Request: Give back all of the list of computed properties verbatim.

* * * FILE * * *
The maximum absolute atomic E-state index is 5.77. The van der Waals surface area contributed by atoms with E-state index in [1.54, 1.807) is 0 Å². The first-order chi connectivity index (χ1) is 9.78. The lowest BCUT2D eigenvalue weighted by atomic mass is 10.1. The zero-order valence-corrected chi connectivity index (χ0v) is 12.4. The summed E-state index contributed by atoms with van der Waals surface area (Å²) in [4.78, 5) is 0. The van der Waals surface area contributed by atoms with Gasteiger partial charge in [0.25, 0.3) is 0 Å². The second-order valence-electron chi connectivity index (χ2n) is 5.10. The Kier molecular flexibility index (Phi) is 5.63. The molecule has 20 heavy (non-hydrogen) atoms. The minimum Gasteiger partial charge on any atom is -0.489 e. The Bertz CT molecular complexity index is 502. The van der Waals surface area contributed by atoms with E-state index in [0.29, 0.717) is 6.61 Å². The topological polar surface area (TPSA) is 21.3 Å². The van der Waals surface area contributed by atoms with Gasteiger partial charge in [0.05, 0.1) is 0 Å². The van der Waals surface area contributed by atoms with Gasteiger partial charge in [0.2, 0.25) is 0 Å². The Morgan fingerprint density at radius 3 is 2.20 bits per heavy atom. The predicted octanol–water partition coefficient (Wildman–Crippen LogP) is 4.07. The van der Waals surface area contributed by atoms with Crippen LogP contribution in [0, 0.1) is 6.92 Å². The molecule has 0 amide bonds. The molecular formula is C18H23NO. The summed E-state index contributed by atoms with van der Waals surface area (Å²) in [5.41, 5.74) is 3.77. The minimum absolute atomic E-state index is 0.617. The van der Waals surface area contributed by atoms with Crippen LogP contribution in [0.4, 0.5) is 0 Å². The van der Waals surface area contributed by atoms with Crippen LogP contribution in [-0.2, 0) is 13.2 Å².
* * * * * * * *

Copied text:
The maximum absolute atomic E-state index is 5.77. The van der Waals surface area contributed by atoms with E-state index in [1.54, 1.807) is 0 Å². The first-order chi connectivity index (χ1) is 9.78. The lowest BCUT2D eigenvalue weighted by atomic mass is 10.1. The zero-order valence-corrected chi connectivity index (χ0v) is 12.4. The summed E-state index contributed by atoms with van der Waals surface area (Å²) in [4.78, 5) is 0. The van der Waals surface area contributed by atoms with Gasteiger partial charge in [0.25, 0.3) is 0 Å². The second-order valence-electron chi connectivity index (χ2n) is 5.10. The Kier molecular flexibility index (Phi) is 5.63. The molecule has 20 heavy (non-hydrogen) atoms. The minimum Gasteiger partial charge on any atom is -0.489 e. The Bertz CT molecular complexity index is 502. The van der Waals surface area contributed by atoms with E-state index in [0.29, 0.717) is 6.61 Å². The topological polar surface area (TPSA) is 21.3 Å². The van der Waals surface area contributed by atoms with Gasteiger partial charge in [0.05, 0.1) is 0 Å². The van der Waals surface area contributed by atoms with Gasteiger partial charge in [0.2, 0.25) is 0 Å². The Morgan fingerprint density at radius 3 is 2.20 bits per heavy atom. The predicted octanol–water partition coefficient (Wildman–Crippen LogP) is 4.07. The van der Waals surface area contributed by atoms with Crippen LogP contribution in [0, 0.1) is 6.92 Å². The molecule has 0 amide bonds. The molecular formula is C18H23NO. The summed E-state index contributed by atoms with van der Waals surface area (Å²) in [5.41, 5.74) is 3.77. The minimum absolute atomic E-state index is 0.617. The van der Waals surface area contributed by atoms with Crippen LogP contribution in [0.4, 0.5) is 0 Å². The van der Waals surface area contributed by atoms with Crippen LogP contribution in [-0.2, 0) is 13.2 Å².